The Loh Down On Science

Weird—how bug moms ensure simultaneous births

Can you wake up baby by shaking your booty?

This is Sandra Tsing Loh with the Loh Down on Science, saying, yes, if you're a burrower bug.

This pea-sized critter from Japan lays its eggs in a pile. Then cuddles them, protecting them from predators. Aww! But wait! After a few days, mom starts wiggling her body vigorously in rhythmic bursts—still embracing the eggs. What gives?

Researchers from Kagoshima University in Japan know. They filmed mothers tending eggs. Sure enough, each mother-to-be eventually began busting a move. Then? Her eggs hatched within fifteen minutes! All of them. But when the researchers removed mothers before they could boogie? The brood hatched randomly over the course of twelve hours. So mom’s moves somehow trigger synchronized, rapid hatching.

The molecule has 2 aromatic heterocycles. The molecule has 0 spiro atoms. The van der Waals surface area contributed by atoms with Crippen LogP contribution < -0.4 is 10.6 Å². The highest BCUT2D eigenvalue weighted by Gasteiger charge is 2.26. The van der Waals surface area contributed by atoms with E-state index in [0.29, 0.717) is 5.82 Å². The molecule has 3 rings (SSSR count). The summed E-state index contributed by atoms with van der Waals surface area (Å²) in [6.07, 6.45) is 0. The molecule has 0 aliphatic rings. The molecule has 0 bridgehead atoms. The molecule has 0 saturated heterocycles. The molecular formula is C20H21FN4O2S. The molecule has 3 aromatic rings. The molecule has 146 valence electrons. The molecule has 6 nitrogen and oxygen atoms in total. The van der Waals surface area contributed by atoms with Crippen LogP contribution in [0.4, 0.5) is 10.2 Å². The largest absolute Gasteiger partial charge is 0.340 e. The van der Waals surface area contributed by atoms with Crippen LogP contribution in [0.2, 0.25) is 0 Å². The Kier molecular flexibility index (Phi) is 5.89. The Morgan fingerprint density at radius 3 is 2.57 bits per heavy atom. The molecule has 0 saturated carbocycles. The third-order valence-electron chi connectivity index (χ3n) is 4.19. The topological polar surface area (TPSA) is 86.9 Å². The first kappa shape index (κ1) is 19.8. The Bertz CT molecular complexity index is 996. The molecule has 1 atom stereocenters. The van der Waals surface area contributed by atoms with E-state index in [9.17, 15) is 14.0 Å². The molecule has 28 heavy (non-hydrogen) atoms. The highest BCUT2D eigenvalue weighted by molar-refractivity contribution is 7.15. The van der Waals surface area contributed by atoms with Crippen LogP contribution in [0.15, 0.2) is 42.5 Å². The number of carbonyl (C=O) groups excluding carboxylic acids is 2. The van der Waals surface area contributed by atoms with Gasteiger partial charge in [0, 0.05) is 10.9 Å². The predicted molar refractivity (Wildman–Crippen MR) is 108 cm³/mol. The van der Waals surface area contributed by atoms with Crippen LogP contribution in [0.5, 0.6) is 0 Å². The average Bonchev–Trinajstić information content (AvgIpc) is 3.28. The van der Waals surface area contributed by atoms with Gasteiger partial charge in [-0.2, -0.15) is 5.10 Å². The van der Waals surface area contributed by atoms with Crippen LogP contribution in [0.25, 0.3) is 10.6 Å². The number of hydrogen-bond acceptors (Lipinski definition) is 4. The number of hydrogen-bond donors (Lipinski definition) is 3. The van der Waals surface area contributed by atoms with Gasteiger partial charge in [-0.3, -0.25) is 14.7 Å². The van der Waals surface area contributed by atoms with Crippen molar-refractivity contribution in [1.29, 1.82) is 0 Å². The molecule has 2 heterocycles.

Why bother? It may ensure that all young stay in the same stage of development. Or perhaps to avoid cannibalism. Big brothers and sisters will snack on little sibs. Talk about sibling rivalry!

Or maybe it's because half an hour of shaking beats twelve hours of waiting for eggs to hatch! After all, insect moms have lives, too!

***** For more 90-SECOND SCIENCE FACTS, click here.*****

The Loh Down on Science is produced by LDOS Media Lab, with 89.3 KPCC. And made possible by the generous support of the Gordon and Betty Moore Foundation.

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